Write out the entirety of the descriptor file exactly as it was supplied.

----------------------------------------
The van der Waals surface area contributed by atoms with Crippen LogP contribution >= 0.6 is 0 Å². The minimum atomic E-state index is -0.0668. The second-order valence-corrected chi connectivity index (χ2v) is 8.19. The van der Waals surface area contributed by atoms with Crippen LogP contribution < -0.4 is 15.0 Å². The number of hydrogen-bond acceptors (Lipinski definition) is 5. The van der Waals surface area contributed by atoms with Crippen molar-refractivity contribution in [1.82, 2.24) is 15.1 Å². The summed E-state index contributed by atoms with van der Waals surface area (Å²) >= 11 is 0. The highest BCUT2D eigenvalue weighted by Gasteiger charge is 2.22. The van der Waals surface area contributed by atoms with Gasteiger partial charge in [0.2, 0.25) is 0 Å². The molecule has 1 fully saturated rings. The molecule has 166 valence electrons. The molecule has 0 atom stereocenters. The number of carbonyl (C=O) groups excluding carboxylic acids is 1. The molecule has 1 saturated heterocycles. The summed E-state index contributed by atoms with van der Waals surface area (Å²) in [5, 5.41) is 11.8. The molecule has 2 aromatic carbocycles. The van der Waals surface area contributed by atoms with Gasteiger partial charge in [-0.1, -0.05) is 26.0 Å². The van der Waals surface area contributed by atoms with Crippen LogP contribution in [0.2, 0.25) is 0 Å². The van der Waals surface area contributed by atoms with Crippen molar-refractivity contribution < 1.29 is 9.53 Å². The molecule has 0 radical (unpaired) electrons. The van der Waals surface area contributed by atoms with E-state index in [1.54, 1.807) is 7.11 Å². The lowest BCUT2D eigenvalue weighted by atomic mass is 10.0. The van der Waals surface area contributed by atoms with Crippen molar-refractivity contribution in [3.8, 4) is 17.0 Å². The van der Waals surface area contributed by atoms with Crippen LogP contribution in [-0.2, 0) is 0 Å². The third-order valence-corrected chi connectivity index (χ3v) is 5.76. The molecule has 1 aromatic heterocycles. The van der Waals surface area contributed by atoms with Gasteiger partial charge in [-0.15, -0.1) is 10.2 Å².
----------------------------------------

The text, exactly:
The van der Waals surface area contributed by atoms with Crippen LogP contribution >= 0.6 is 0 Å². The minimum atomic E-state index is -0.0668. The second-order valence-corrected chi connectivity index (χ2v) is 8.19. The van der Waals surface area contributed by atoms with Crippen LogP contribution < -0.4 is 15.0 Å². The number of hydrogen-bond acceptors (Lipinski definition) is 5. The van der Waals surface area contributed by atoms with Crippen molar-refractivity contribution in [1.82, 2.24) is 15.1 Å². The summed E-state index contributed by atoms with van der Waals surface area (Å²) >= 11 is 0. The highest BCUT2D eigenvalue weighted by Gasteiger charge is 2.22. The van der Waals surface area contributed by atoms with Gasteiger partial charge in [0.2, 0.25) is 0 Å². The molecule has 1 fully saturated rings. The molecule has 166 valence electrons. The molecule has 0 atom stereocenters. The number of carbonyl (C=O) groups excluding carboxylic acids is 1. The molecule has 1 saturated heterocycles. The summed E-state index contributed by atoms with van der Waals surface area (Å²) in [5, 5.41) is 11.8. The molecule has 2 aromatic carbocycles. The van der Waals surface area contributed by atoms with Gasteiger partial charge in [-0.1, -0.05) is 26.0 Å². The van der Waals surface area contributed by atoms with Crippen LogP contribution in [0.2, 0.25) is 0 Å². The van der Waals surface area contributed by atoms with Crippen molar-refractivity contribution < 1.29 is 9.53 Å². The molecule has 0 radical (unpaired) electrons. The van der Waals surface area contributed by atoms with E-state index in [1.54, 1.807) is 7.11 Å². The lowest BCUT2D eigenvalue weighted by atomic mass is 10.0. The van der Waals surface area contributed by atoms with Crippen molar-refractivity contribution in [3.8, 4) is 17.0 Å². The van der Waals surface area contributed by atoms with Crippen LogP contribution in [-0.2, 0) is 0 Å². The third-order valence-corrected chi connectivity index (χ3v) is 5.76. The molecule has 1 aromatic heterocycles. The van der Waals surface area contributed by atoms with Gasteiger partial charge in [-0.15, -0.1) is 10.2 Å².